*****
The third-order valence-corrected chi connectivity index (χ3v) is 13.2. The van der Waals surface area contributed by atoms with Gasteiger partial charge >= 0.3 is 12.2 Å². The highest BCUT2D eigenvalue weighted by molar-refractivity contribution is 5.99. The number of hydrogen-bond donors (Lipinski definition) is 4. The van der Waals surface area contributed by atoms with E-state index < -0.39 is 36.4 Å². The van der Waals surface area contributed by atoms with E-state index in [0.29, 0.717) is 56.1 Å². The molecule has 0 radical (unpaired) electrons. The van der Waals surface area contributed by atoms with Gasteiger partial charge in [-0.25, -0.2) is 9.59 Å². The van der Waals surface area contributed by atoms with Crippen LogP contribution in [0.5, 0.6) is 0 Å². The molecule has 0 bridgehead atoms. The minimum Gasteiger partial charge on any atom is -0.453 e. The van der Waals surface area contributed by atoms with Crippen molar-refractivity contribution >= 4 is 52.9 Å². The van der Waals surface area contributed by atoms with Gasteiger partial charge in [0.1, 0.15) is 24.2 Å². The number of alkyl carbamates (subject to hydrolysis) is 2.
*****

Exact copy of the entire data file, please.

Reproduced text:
The third-order valence-corrected chi connectivity index (χ3v) is 13.2. The van der Waals surface area contributed by atoms with Gasteiger partial charge >= 0.3 is 12.2 Å². The highest BCUT2D eigenvalue weighted by molar-refractivity contribution is 5.99. The number of hydrogen-bond donors (Lipinski definition) is 4. The van der Waals surface area contributed by atoms with E-state index < -0.39 is 36.4 Å². The van der Waals surface area contributed by atoms with E-state index in [0.29, 0.717) is 56.1 Å². The molecule has 0 radical (unpaired) electrons. The van der Waals surface area contributed by atoms with Gasteiger partial charge in [-0.25, -0.2) is 9.59 Å². The van der Waals surface area contributed by atoms with Crippen LogP contribution in [0.5, 0.6) is 0 Å². The molecule has 0 bridgehead atoms. The minimum Gasteiger partial charge on any atom is -0.453 e. The van der Waals surface area contributed by atoms with Crippen molar-refractivity contribution >= 4 is 52.9 Å². The van der Waals surface area contributed by atoms with Gasteiger partial charge in [0.1, 0.15) is 24.2 Å². The number of alkyl carbamates (subject to hydrolysis) is 2.